Thank you for understanding my point, as you phrased it, that “some translators claim that their translations are accurate, and that any lack of clarity is the fault of the readers who just don’t understand the text…. The whole point of translation is to bring the text to someone. If the ‘someone’ doesn’t understand the translation, the translation—by and large—is a failure.”

  13. David Frank says:

    Back to John again, regarding what you said, that accuracy means not trying to make the text more clear than was the original: Are you familiar with the concept of weak vs. strong communication? I have normally seen that discussed in the context of relevance theory, though I am not sure relevance theorists can take credit for being the first ones to be able to understand this distinction. And I’m not sure whether weak vs. strong communication has previously been discussed on the Better Bibles Blog. If not, it would be worth discussing. It relates to the point you were making, about whether everything in the Bible was meant to be crystal clear, or whether some things (e.g., parables and proverbs) were intended to force someone have to search for the meaning. But this goes along with what I was saying, that accuracy and clarity go hand in hand. I did not mean to suggest that a good Bible translation should make the meaning of everything immediately clear, like in simplified English that loses all literary quality. Sometime we should discuss passages where (arguably) the original was intentionally less than perfectly clear, and where an accurate translation should reproduce that same puzzling effect in the target audience, if possible.

  14. David Frank says:

    Peter Kirk, you and I and lots of other Bible translators have benefited from being taught that a good translation is clear, accurate and natural. I should not disagree that accuracy and clarity have somewhat different definitions. And of course, as you and I both pointed out, a text that purports to be a translation can be clear but wrong. Then it is not a good translation. My comments were intended to be about a good translation, where accuracy and clarity are discussed in relation to the proper meaning of the text. One way of putting it is that the term “accuracy” normally is used to say that the proper meaning has been invested in the text, and “accuracy” normally relates to the perspective of the translators and consultants and expert third-parties who evaluate the text. The term “clarity” is normally used to mean that the proper meaning of the text is retrievable by the reader. My point was that if a user of the translation gets the wrong meaning out of it, or if the correct meaning is not as accessible to the reader as it ought to be, then to that extent the translation is not faithful and accurate for the reader. Communication does not take place until someone understands what someone else meant to express.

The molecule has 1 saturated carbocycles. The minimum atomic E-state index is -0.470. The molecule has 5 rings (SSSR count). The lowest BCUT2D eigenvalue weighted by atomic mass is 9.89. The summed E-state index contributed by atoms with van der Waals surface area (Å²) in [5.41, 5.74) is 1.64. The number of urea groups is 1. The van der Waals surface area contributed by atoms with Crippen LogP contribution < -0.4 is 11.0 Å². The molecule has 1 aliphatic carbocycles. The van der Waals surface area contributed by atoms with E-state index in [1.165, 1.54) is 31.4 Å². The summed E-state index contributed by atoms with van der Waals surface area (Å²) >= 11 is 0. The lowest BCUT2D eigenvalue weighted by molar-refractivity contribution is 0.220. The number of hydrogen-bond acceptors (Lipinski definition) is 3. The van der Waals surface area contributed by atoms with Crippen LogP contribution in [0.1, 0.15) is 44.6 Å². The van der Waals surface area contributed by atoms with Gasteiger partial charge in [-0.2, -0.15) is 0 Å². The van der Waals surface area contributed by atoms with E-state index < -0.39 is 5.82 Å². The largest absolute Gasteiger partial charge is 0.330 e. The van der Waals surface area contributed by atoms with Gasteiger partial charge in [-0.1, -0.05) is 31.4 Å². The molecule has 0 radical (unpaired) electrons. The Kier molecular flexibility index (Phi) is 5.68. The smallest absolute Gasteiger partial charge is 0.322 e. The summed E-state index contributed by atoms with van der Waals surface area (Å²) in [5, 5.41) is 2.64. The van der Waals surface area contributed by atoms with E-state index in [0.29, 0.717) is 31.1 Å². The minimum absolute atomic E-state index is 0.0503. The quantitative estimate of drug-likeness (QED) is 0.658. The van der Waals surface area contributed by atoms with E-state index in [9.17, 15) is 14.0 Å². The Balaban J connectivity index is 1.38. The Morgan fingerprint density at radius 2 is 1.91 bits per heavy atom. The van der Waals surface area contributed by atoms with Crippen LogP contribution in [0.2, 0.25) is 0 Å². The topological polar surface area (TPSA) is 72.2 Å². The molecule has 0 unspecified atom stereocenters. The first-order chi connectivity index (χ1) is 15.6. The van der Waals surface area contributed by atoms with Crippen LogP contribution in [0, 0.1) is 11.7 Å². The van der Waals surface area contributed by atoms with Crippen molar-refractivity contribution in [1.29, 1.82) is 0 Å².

15. John says:


    I do agree with your general point—that a translation is only as accurate as its meaning is understood by its readers. (For example, though the use of the word ‘prevent’ in the KJV used to be accurate, it no longer is for the vast majority of readers.)

    I am not well read in relevance theory, so I don’t know the distinction between strong and weak communication. (Time for some reading up!) But I think my general exception is something to think about, namely that a translation should accurately reflect what the original says. And as I see it, clarity is part of that accuracy. So yes, clarity does equal accuracy in a way, but only so far as if reflects the clarity of the original.

    And of course perfect fidelity to the accuracy/original is not possible.

  16. iver larsen says:

    David mentioned a fourth criteria, acceptability, which I thought it would be helpful to comment on.
    Sometimes we use the illustration of a three-legged stool to describe ANC (accuracy, naturalness and clarity). All three legs must be present at the same time and of equal length. It is possible to sit on a stool where one leg is stronger and longer than the others, but the seat would be slanting and it is awkward. Literal translations are like that – awkward to read and somewhat uncomfortable in the long run. You need to discipline yourself to read a literal version, and people usually only read small sections at a time.